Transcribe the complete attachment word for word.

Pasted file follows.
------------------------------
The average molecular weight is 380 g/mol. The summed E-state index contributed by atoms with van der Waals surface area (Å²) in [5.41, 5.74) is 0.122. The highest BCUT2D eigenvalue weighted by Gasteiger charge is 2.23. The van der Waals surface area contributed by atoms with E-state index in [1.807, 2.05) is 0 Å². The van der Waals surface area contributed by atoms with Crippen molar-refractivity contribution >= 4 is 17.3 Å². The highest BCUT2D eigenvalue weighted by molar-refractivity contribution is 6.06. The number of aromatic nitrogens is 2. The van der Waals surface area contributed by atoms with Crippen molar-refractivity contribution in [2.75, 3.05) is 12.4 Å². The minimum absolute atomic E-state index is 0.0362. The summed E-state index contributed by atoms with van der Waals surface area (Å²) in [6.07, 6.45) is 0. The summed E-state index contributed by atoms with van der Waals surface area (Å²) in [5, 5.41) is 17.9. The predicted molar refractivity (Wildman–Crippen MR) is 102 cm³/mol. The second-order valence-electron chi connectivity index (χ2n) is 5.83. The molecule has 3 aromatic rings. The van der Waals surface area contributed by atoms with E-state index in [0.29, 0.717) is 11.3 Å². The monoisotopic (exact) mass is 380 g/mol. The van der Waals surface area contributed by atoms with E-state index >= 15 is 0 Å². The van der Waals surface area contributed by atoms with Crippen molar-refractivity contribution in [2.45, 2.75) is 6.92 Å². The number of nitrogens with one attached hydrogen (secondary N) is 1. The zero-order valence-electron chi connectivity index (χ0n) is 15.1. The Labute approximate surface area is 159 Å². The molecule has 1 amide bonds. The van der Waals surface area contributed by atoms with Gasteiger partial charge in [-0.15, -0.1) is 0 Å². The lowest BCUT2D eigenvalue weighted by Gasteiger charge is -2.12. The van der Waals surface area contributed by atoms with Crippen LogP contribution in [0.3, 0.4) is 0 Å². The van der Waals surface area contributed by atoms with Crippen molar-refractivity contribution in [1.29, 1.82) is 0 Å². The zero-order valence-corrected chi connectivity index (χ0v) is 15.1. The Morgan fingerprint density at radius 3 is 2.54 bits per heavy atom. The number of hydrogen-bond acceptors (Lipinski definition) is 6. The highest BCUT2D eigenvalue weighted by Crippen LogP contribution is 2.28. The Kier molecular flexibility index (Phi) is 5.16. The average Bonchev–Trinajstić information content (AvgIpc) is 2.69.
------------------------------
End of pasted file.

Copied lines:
The average molecular weight is 380 g/mol. The summed E-state index contributed by atoms with van der Waals surface area (Å²) in [5.41, 5.74) is 0.122. The highest BCUT2D eigenvalue weighted by Gasteiger charge is 2.23. The van der Waals surface area contributed by atoms with E-state index in [1.807, 2.05) is 0 Å². The van der Waals surface area contributed by atoms with Crippen molar-refractivity contribution >= 4 is 17.3 Å². The highest BCUT2D eigenvalue weighted by molar-refractivity contribution is 6.06. The number of aromatic nitrogens is 2. The van der Waals surface area contributed by atoms with Crippen molar-refractivity contribution in [2.75, 3.05) is 12.4 Å². The minimum absolute atomic E-state index is 0.0362. The summed E-state index contributed by atoms with van der Waals surface area (Å²) in [6.07, 6.45) is 0. The summed E-state index contributed by atoms with van der Waals surface area (Å²) in [5, 5.41) is 17.9. The predicted molar refractivity (Wildman–Crippen MR) is 102 cm³/mol. The second-order valence-electron chi connectivity index (χ2n) is 5.83. The molecule has 3 aromatic rings. The van der Waals surface area contributed by atoms with E-state index in [0.29, 0.717) is 11.3 Å². The monoisotopic (exact) mass is 380 g/mol. The van der Waals surface area contributed by atoms with E-state index >= 15 is 0 Å². The van der Waals surface area contributed by atoms with Crippen molar-refractivity contribution in [2.45, 2.75) is 6.92 Å². The number of nitrogens with one attached hydrogen (secondary N) is 1. The zero-order valence-electron chi connectivity index (χ0n) is 15.1. The Labute approximate surface area is 159 Å². The molecule has 1 amide bonds. The van der Waals surface area contributed by atoms with Gasteiger partial charge in [-0.15, -0.1) is 0 Å². The lowest BCUT2D eigenvalue weighted by Gasteiger charge is -2.12. The van der Waals surface area contributed by atoms with Crippen LogP contribution in [0.3, 0.4) is 0 Å². The van der Waals surface area contributed by atoms with Crippen molar-refractivity contribution in [1.29, 1.82) is 0 Å². The zero-order valence-corrected chi connectivity index (χ0v) is 15.1. The Morgan fingerprint density at radius 3 is 2.54 bits per heavy atom. The number of hydrogen-bond acceptors (Lipinski definition) is 6. The highest BCUT2D eigenvalue weighted by Crippen LogP contribution is 2.28. The Kier molecular flexibility index (Phi) is 5.16. The average Bonchev–Trinajstić information content (AvgIpc) is 2.69.